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Sunday, May 22, 2016

Distracted eating

We all do it sometimes. We grab a snack and plop down on the couch to watch a movie. Before we know it the whole thing is gone. We only meant to eat some of it, but downed it in one sitting.

That is distracted eating at it's finest. It exemplifies the problem of eating without intention. Not because of hunger. Not even healthy foods typically. Just eating because it's there.

What happened to sitting around the table and eating as a family without the tv or cell phones?

Photo source: Wikimedia


I see many kids who always have distracted eating.

The youngest might fit into another category all together, but they certainly aren't intentionally eating. These are the babies who parents "dream feed" - basically feed them while they're sleeping. This can be because they don't eat as parents think they should when they're awake or because parents want to get one more feed in before they go to bed so baby will let them sleep. I know many parents rely on it, but I will never recommend it for many reasons. It can disrupt their normal sleep cycles if you feed during periods of deep sleep.  Dream feeds also feed a baby who might not be hungry or need to eat, and it is hard to know when to stop. After the first few months most babies don't need to eat at night, but they are trained to eat at that time. Once they get teeth it can increase the risk of cavities if they eat without brushing teeth before returning to sleep. There are also risks of choking. And again, I firmly believe that we all need to eat when hungry and not just because there's food offered.

As kids move into the toddler years, they often become picky with foods and eat small volumes. This is normal. Parents need to offer healthy foods and feed small frequent meals. Think of snacks as mini meals so you will offer healthy foods - and no, goldfish crackers are not healthy foods. Young children tend to eat about six small meals a day. Each meal offer either a fruit or a vegetable and a protein to help insure your child gets enough of these food groups daily.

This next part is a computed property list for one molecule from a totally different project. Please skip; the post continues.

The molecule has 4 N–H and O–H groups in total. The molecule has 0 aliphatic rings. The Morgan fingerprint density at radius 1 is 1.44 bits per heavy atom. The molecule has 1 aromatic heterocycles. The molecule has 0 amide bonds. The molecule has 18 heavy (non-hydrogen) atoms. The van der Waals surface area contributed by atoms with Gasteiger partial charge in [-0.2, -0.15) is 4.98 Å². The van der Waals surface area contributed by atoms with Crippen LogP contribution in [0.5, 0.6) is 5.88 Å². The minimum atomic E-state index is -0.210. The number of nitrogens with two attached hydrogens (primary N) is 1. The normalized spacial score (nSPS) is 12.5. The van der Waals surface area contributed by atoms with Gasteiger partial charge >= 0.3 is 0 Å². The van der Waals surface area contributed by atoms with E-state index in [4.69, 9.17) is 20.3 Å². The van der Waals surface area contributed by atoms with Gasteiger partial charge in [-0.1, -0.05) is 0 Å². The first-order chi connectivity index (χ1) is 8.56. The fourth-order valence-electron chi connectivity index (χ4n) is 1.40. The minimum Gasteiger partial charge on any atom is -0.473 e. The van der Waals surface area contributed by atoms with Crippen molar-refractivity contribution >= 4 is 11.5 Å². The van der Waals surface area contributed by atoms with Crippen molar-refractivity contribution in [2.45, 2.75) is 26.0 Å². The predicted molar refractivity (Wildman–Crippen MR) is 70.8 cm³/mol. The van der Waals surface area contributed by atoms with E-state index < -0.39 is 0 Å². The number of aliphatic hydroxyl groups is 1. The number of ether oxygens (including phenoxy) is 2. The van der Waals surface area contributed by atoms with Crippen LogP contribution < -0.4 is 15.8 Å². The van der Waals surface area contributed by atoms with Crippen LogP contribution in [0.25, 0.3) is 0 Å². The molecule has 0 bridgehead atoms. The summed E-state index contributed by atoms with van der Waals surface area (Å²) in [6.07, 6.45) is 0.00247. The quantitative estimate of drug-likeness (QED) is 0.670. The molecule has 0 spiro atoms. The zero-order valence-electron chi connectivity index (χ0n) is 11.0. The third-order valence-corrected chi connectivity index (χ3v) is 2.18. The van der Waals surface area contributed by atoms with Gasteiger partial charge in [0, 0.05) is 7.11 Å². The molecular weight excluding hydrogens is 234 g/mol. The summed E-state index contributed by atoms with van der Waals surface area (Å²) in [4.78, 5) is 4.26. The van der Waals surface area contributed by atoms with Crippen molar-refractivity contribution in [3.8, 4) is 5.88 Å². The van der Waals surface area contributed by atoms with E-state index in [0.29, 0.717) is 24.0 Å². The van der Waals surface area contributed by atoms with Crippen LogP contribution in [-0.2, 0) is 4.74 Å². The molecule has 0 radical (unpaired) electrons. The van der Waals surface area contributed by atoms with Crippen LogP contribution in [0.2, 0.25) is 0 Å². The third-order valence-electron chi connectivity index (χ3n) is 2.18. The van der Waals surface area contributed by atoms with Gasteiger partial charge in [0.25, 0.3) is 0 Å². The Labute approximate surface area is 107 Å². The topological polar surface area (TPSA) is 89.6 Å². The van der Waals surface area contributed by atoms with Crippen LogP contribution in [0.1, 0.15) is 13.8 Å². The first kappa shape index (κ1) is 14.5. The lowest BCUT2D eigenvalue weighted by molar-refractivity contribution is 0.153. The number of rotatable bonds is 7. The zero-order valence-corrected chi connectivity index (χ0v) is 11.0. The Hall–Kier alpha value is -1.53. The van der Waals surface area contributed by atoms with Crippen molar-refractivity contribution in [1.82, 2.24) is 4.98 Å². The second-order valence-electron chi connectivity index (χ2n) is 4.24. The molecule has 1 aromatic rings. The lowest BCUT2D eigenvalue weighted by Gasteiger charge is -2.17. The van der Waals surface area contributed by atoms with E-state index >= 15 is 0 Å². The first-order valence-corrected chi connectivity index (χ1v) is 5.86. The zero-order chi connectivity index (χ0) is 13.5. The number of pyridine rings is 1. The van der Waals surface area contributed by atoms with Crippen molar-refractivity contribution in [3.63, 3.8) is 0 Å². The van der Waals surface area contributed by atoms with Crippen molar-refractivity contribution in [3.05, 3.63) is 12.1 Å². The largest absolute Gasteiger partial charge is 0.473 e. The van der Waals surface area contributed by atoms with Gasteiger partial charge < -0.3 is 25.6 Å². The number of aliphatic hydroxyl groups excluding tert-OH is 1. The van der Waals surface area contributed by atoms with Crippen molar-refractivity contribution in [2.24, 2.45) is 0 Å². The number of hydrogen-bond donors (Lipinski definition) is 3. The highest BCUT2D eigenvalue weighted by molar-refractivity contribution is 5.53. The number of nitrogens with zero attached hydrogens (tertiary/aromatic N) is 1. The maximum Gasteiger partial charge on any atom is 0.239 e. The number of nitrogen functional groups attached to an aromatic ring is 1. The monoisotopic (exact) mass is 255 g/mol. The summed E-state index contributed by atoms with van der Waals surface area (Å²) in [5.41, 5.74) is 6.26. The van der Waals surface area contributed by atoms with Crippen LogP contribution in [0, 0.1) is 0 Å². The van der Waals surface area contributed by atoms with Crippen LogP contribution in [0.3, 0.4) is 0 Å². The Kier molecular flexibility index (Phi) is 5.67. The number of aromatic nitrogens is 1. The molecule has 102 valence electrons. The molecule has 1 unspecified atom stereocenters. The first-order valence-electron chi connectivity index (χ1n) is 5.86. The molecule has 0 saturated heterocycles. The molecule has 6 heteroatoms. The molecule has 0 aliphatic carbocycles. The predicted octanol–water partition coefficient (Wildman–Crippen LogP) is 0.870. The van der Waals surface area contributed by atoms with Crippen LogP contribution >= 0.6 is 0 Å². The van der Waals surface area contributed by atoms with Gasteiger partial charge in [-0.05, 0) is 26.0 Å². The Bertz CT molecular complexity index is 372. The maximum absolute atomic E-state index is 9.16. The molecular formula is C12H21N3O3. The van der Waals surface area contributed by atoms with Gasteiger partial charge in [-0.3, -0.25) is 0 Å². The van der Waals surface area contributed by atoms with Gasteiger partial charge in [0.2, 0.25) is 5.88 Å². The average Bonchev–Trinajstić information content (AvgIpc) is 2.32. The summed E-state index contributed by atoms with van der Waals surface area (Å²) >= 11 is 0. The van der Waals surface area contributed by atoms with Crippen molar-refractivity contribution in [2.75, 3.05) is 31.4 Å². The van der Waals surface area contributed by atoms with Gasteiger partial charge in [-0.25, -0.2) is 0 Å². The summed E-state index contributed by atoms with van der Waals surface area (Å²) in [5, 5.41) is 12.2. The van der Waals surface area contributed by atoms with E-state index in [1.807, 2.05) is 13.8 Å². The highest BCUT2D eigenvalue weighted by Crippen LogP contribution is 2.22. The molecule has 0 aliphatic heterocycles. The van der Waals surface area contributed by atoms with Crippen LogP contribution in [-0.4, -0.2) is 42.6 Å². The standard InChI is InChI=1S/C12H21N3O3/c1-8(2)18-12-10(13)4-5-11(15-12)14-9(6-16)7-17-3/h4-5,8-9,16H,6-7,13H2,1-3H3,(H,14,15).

Unfortunately, some parents solve the "problem" of kids not eating a lot at meal times by allowing them to carry around food all hours of the day. This might be cereal, crackers, milk, or whatever the favorite food of the week is. This allows the child to snack all day, which means they are never hungry, so they don't eat at meal times. Parents will think it's better than eating nothing, and even think that since it's cereal or milk it's healthy. But it's not. These foods are usually highly processed and have little nutrition. Constantly nibbling doesn't allow the body to learn hunger cues. It also doesn't allow saliva to clean teeth between feedings, which increases the risk of cavities. If kids drink excessive milk they are at risk of severe malnutrition. Parents argue that milk is healthy, but they are thinking of mother's milk or formula for infants. Cow's milk has protein, calcium, and other nutrients, but it is not a complete meal substitute. I have seen children need blood transfusions due to severe iron deficiency anemia from excessive milk intake. Blood transfusions. It can be that bad. Yes, your child might like milk. And he might refuse to eat at meal time. But if you keep giving milk he will never get hungry enough to eat the food offered.

Other parents realize that kids will eat more if they feed the child, especially if the child is watching tv. This is wrong on many levels.

  • Once kids are able to feed themselves, it is a great skill to use. They work on fine motor skills when self feeding. 
  • Kids need to learn to pick (from healthy choices hopefully) which food they will eat next and to stop when full. When parents do the feeding, they keep pushing foods until the plate is empty. Many parents have an unrealistic appreciation of how much food a child should eat. 
  • If a child is watching tv while eating, the focus is on the screen, not the food. Again, the child then doesn't listen to hunger and satiety cues.
I see several kids each year who will be going to full day school (kindergarten or 1st grade depending on the child) and parents worry that they won't be able to eat lunch because they never self feed. Many of these kids are overweight because they've been overfed for years but the parents often think the child doesn't eat enough.

If families eat while watching television or playing on smart phones or tablets, no one is connecting during the meal. No one is really enjoying the food or the conversation. There are many studies that show the more often families eat together (really together, not sitting at a table connected to a screen) the less likely kids will develop obesity, get depressed, do drugs, smoke, and consider suicide. Kids who eat with their families are more likely to eat healthy foods, do well in school, delay having sex, and have stronger family ties.

Help stop the habit of mindless eating. Encourage eating at the table as a family as much as possible. Offer healthy food choices and let everyone decide how much of each thing to eat. If you worry that your child isn't eating adequately, talk to your pediatrician.

For more, see my related blogs:


Resources:

MyPlate offers portion sizes for children, tips on healthy foods, activities for kids to learn about nutrition, and more.

If you're a Pinterest fan, check out my Nutritional Sites and Getting Kids to Eat Vegetables and Other Healthy Stuff